The show lasted two years on NBC and a further two in syndication, but in that time became something of a cultural phenomenon, even showing up in other programs (including, most famously, an episode of The Carol Burnett Show). Given the popularity of the American Idol "losers" shows, perhaps it was ahead of its time. Meanwhile, Barris wrote a dubious autobiography called Confessions of a Dangerous Mind, whose title should tell you all you need to know about him. The book, in which Barris claimed to have been a CIA agent, was adapted into a movie with Sam Rockwell starring as Barris.

Surprisingly (or perhaps not), a number of performers who would later have considerable success made their TV premieres on The Gong Show, including an early incarnation of the band Oingo Boingo and future Bozo the Clown Joey D'Auria.

The show has had several revivals, each in ten-year intervals. The first was in 1988 with Don Bleu as host, a version which lasted for only one season. Game Show Network revived it as Extreme Gong in 1998 with George Gray at the helm, and kept it going for two seasons. The most recent revival was in 2008 on Comedy Central, also lasting for only a season with Dave Attell as host.

Game Show Tropes in use:

  • All or Nothing: Only the highest-scoring act won the cash prize.
  • Confetti Drop: Balloons (and later trash) were dropped when a winner was announced, while a little person ran around throwing confetti on everyone.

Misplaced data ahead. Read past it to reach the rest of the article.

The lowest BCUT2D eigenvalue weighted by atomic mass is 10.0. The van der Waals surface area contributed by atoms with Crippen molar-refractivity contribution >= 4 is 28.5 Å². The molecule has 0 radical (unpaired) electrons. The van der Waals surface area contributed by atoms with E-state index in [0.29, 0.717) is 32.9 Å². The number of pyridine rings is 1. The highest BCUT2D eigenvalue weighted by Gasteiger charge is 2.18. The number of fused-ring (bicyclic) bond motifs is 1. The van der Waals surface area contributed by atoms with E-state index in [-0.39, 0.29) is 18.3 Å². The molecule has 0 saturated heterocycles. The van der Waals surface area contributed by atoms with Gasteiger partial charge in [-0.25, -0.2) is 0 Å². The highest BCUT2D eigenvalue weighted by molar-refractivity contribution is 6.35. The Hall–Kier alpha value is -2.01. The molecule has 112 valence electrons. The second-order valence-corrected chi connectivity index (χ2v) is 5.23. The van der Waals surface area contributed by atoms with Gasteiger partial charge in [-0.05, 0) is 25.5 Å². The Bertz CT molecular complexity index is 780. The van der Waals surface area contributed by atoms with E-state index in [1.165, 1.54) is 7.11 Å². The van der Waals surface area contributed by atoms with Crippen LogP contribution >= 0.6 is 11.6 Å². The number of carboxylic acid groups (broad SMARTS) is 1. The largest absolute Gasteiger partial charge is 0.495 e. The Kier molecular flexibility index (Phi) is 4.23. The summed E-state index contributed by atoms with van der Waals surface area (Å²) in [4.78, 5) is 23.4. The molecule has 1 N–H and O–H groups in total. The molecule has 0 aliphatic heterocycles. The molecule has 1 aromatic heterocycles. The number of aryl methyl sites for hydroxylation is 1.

• Home Game: Surprisingly, there was one. Unsurprisingly, it didn't play too well.
  • Personnel:
    • The Announcer: Johnny Jacobs on the original, Charlie O'Donnell on the 1988-89 version. Jack Clark filled-in for a time in 1977.
    • Game Show Host: Gary Owens hosted the original pilot and first syndicated season. John Barbour taped the original debut week for NBC, but was replaced by Chuck Barris. Don Bleu hosted the 1988-89 revival, George Gray hosted the GSN version, and Dave Attell emceed the 2008 revival.
    • Lovely Assistant: Various females, including Chuckie's daughter.
    • Studio Audience
  • Whammy: Unsurprisingly, the Gong. Also zero scores, to an extent.

This show contains examples of:

  • The Carol Burnett Show: In a "Family" sketch, Eunice appeared on the show and got Gang-Gonged by Jamie Farr, Jaye P. Morgan, and Allen Ludden.
  • Catch Phrase:
    • "From Hollywood, almost live...it's The Gong Show!"
    • "We'll be right back with more-uh...stuff...right after this!"
    • From the Comedy Central version: